Group of metabolism and physiological function of cytokinins

Cytokinin metabolism is very complex and reflects the existence of dozens of native compounds found in plant tissues (Fig.1). Over the last few decades, the study of cytokinin metabolic pathways has focused almost exclusively on „active“ cytokinin bases that, however, represent only a small portion of these compounds. More than twenty years ago, we proposed a simplified model illustrating metabolic regulation of „active“ cytokinin levels in plant cells and elucidating fundamental mechanisms affecting hormonal homeostasis subsequently leading to induction of specific morphogenic processes and further development and termination of induced physiological events (Kamínek et al., 1997). Only recently, in collaboration with the Group of Mathematic Modelling we contributed to the introduction of a complex model of cytokinin metabolic conversions comprising all so far known enzymatic pathways identified for cytokinins (including also „non-active“ forms such as ribosides, N– and O-glucosides, cis-zeatins, etc.) and providing estimates of crucial metabolic reaction rates in Arabidopsis thaliana (Hošek et al., online first). Parameters of this model are further optimized and its applicability is considered to probe different hypotheses associated with cytokinin biosynthesis and metabolism in plants.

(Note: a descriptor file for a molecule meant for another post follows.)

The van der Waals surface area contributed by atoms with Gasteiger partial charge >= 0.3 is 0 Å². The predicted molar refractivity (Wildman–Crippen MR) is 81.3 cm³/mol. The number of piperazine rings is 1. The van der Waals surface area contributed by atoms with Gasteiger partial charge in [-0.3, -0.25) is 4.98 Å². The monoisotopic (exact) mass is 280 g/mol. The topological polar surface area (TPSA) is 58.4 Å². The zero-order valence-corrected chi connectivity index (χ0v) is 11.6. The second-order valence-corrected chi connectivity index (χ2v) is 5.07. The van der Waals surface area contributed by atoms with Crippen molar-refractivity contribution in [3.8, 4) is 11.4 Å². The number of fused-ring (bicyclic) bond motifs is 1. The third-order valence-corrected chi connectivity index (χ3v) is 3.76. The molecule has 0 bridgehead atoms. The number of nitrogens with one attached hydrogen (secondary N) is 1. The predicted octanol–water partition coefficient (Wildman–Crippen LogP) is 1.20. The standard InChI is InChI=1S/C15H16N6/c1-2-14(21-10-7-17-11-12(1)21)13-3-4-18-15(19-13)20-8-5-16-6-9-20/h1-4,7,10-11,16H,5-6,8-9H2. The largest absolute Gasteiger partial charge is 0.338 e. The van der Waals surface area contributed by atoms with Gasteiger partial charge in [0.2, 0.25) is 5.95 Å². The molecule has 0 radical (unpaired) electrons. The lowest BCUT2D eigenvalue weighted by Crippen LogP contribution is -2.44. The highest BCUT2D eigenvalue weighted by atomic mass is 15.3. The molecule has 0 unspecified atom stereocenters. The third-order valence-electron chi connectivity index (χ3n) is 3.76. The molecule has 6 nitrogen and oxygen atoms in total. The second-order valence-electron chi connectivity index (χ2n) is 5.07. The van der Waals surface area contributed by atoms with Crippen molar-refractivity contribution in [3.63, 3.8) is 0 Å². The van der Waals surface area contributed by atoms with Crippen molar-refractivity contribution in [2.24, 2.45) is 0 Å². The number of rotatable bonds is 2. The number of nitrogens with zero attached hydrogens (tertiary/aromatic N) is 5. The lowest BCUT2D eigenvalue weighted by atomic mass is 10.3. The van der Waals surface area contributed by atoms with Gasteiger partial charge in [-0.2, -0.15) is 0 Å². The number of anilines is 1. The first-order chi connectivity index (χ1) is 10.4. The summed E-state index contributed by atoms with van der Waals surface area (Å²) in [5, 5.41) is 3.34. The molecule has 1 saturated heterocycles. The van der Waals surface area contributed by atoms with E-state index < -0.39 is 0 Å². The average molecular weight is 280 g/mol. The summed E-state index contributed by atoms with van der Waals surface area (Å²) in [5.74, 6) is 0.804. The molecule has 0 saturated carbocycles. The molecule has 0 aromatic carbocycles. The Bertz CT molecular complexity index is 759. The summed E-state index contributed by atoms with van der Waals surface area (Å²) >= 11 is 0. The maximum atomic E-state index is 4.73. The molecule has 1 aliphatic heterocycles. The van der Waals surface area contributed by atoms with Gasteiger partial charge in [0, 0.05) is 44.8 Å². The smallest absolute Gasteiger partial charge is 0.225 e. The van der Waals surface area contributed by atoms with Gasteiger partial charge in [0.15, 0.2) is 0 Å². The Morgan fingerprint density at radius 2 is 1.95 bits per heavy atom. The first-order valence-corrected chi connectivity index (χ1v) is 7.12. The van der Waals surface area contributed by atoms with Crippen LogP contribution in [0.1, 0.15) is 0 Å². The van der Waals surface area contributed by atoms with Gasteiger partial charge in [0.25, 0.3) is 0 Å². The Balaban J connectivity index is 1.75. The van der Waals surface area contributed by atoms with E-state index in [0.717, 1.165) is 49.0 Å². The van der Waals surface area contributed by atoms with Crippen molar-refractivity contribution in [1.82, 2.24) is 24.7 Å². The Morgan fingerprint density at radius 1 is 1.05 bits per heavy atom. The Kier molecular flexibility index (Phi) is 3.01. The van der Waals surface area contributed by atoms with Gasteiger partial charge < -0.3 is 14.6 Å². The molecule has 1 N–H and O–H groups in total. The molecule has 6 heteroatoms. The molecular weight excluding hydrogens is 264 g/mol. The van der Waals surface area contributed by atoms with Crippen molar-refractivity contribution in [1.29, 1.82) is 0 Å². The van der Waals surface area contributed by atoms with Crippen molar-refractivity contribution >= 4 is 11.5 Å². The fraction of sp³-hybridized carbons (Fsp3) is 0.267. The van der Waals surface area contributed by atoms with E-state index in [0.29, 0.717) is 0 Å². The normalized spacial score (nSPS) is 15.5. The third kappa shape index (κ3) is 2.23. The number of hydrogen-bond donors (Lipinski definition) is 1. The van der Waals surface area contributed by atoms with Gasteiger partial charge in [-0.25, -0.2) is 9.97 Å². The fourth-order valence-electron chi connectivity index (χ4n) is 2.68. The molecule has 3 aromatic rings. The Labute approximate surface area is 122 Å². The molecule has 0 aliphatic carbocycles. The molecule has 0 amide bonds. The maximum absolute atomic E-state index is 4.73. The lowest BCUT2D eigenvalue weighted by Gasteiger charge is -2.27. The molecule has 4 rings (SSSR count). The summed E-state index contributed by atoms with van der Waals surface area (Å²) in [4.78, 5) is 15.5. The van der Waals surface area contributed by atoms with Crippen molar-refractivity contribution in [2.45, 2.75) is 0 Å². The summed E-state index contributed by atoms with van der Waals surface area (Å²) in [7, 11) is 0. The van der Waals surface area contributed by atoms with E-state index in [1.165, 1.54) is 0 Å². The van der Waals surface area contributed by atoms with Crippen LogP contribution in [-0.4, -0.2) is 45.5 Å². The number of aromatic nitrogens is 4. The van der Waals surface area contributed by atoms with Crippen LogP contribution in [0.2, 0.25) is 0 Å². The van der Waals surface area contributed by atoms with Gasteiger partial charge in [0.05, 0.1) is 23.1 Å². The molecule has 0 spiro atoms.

Fig. 1  Current overview of cytokinin metabolic conversions in plants comprising all so far known enzymatic pathways identified for cytokinins as well as presumed metabolic conversions. DMAPP = dimethylallyl pyrophosphate; HMBPP = hydroxymethylbutenyl pyrophosphate; iP = N6-(∆2-isopentenyl)adenine; tZ = trans-zeatin; DZ = dihydrozeatin; cZ = cis-zeatin; -R = -9-riboside; -(R)MP = -9-riboside 5´-monophosphate; -(R)DP = 9-riboside 5′-diphosphate;  -(R)TP = 9-riboside 5′-triphosphate.